The Kansas City Chiefs & the ever-changing narrative

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Few, if any, of the so-called “experts” have praised head coach Andy Reid for neutralizing defending Defensive Player of the Year J.J. Watt. It’s as if his failure to contribute was a complete aberration and not the result of Reid’s offensive preparation. Watt was the only storyline with any merit coming into the game. Everyone wanted to know what Big Red had up his sleeve. How would he limit the four-time Pro Bowler? After rendering Watt completely ineffective (he had just one assisted tackle on the day), no one wanted to talk about the job he did schematically to take him out of the game.

I’m not here to decry the elusive national spotlight for the Chiefs, but I think it’s convenient that one of the most convincing wins from the first round of the postseason is being glossed over. Kansas City’s 11-game win streak may be one of the quietest in recent memory. It’s been talked about over the past 2.5 months, but I’ve heard it explained away ad nauseum. The Chiefs are supposedly the by-product of inferior competition, but we all know that rests upon the flimsy premise that favored team always wins in the NFL. If facing weaker teams were all it took to orchestrate a ten-game, regular season win streak, the Raiders would’ve been much more successful, over the past 13 seasons, having consistently played a third or fourth-place schedule.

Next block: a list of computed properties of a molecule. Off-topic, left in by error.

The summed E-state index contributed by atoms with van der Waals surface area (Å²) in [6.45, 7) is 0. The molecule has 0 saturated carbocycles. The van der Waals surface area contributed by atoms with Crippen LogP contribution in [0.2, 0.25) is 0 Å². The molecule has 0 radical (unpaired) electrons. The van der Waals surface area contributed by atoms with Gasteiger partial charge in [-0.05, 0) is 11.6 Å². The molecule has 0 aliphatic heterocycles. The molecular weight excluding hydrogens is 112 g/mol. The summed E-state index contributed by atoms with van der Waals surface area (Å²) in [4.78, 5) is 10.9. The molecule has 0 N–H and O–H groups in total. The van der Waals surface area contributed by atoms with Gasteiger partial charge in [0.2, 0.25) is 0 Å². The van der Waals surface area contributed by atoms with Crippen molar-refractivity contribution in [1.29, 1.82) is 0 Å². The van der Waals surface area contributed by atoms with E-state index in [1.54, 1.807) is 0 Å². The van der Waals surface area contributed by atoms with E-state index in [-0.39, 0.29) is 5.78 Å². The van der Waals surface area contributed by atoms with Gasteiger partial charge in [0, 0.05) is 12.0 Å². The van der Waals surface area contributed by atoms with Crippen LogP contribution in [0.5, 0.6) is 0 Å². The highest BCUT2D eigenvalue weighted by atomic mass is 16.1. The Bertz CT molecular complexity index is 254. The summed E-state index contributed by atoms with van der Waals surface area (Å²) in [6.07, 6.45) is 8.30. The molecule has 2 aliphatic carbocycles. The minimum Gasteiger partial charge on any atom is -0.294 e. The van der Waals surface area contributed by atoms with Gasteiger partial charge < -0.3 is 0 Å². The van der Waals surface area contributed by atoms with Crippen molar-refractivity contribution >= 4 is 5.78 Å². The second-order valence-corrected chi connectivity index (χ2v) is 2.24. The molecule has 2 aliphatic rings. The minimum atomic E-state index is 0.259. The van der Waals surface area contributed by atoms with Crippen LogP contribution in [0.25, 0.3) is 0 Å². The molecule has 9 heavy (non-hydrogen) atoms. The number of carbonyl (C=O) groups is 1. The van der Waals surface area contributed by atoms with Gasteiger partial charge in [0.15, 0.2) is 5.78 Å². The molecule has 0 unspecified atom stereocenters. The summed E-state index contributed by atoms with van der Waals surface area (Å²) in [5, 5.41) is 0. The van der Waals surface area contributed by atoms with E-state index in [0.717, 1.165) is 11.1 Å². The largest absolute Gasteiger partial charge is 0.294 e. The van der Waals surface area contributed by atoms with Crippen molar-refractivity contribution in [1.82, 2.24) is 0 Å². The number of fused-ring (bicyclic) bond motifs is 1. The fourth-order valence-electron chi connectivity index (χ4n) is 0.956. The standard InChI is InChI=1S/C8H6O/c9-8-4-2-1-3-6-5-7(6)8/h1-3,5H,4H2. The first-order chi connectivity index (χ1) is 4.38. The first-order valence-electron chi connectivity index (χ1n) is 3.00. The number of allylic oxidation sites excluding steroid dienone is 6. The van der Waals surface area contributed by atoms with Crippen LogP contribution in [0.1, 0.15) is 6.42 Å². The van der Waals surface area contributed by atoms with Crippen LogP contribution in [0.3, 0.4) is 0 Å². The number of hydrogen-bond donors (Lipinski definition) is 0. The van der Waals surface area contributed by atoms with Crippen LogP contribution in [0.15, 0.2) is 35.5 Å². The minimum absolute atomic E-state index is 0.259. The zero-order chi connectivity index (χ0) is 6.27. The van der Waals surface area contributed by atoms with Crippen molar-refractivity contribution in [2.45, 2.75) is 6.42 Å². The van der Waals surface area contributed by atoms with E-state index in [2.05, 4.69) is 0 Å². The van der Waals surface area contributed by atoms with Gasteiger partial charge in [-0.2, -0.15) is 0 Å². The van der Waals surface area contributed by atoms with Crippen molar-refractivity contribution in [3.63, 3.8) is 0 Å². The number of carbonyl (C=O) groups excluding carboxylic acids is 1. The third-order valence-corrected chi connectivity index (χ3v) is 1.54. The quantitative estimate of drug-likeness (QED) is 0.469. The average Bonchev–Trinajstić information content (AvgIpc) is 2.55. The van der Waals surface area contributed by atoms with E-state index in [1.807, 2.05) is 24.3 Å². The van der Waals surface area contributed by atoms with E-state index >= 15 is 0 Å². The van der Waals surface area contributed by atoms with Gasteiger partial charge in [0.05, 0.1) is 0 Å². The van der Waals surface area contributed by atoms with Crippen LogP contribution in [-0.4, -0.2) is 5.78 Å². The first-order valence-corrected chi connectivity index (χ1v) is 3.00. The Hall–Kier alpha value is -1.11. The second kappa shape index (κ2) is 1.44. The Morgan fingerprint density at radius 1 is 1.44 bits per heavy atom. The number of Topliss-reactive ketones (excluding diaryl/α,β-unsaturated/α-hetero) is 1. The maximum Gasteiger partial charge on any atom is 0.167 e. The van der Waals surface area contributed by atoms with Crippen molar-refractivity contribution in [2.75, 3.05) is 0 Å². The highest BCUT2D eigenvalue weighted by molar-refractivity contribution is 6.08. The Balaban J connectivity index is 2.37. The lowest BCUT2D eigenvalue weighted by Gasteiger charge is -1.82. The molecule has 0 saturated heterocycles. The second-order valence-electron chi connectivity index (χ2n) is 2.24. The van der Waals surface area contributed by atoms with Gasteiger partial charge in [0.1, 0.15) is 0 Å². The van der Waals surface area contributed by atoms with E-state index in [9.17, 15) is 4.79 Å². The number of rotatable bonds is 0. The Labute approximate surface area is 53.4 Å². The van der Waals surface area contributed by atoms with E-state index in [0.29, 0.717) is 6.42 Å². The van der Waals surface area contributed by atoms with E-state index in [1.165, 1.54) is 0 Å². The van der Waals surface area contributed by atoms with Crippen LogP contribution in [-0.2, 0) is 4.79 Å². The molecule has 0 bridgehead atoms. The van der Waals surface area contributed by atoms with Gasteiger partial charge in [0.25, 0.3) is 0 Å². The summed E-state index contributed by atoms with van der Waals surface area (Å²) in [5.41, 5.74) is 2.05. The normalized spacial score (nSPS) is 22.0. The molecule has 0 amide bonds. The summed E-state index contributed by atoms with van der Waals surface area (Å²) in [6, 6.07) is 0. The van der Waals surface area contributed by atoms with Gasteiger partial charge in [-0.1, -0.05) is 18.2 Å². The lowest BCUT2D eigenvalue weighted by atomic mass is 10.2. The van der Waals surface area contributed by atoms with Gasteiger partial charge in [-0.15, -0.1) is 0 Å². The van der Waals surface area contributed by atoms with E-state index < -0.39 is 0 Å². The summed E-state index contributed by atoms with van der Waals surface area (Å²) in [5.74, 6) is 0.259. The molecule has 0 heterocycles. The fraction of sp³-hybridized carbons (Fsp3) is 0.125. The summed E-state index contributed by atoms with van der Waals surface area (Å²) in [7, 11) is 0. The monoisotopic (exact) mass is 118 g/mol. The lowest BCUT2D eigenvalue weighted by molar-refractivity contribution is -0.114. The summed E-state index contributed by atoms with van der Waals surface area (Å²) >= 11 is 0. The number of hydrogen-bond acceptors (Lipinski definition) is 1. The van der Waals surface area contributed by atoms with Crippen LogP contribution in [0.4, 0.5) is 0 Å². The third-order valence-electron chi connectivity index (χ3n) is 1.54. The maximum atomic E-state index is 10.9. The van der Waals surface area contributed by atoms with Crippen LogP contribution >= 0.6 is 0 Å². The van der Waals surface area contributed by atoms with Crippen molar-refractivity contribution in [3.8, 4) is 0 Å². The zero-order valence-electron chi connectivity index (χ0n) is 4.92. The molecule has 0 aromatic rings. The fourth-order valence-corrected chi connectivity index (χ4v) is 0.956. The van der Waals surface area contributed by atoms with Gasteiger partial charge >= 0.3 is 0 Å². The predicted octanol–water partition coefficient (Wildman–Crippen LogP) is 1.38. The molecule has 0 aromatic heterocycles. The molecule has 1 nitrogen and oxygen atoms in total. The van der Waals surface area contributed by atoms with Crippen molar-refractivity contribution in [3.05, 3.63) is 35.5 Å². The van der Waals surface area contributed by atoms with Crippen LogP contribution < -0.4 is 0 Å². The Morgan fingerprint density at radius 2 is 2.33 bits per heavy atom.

Mandatory Credit: John David Mercer-USA TODAY Sports
Mandatory Credit: John David Mercer-USA TODAY Sports /

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